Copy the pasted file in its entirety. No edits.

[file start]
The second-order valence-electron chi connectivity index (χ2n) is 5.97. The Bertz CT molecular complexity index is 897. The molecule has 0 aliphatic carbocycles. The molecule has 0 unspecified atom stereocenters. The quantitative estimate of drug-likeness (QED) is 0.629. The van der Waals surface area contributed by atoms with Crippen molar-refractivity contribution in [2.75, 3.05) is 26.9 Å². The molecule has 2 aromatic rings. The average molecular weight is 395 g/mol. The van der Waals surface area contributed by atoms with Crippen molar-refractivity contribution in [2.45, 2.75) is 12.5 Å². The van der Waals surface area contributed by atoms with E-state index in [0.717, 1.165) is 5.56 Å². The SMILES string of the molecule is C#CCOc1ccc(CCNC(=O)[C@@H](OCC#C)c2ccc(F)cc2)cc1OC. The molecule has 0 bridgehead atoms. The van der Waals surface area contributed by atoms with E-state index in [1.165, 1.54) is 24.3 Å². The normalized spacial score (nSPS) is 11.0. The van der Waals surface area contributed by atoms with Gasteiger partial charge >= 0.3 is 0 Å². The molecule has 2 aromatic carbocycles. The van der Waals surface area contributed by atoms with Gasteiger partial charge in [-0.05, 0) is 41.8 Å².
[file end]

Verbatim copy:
The second-order valence-electron chi connectivity index (χ2n) is 5.97. The Bertz CT molecular complexity index is 897. The molecule has 0 aliphatic carbocycles. The molecule has 0 unspecified atom stereocenters. The quantitative estimate of drug-likeness (QED) is 0.629. The van der Waals surface area contributed by atoms with Crippen molar-refractivity contribution in [2.75, 3.05) is 26.9 Å². The molecule has 2 aromatic rings. The average molecular weight is 395 g/mol. The van der Waals surface area contributed by atoms with Crippen molar-refractivity contribution in [2.45, 2.75) is 12.5 Å². The van der Waals surface area contributed by atoms with E-state index in [0.717, 1.165) is 5.56 Å². The SMILES string of the molecule is C#CCOc1ccc(CCNC(=O)[C@@H](OCC#C)c2ccc(F)cc2)cc1OC. The molecule has 0 bridgehead atoms. The van der Waals surface area contributed by atoms with E-state index in [1.165, 1.54) is 24.3 Å². The normalized spacial score (nSPS) is 11.0. The van der Waals surface area contributed by atoms with Gasteiger partial charge >= 0.3 is 0 Å². The molecule has 2 aromatic carbocycles. The van der Waals surface area contributed by atoms with Gasteiger partial charge in [-0.05, 0) is 41.8 Å².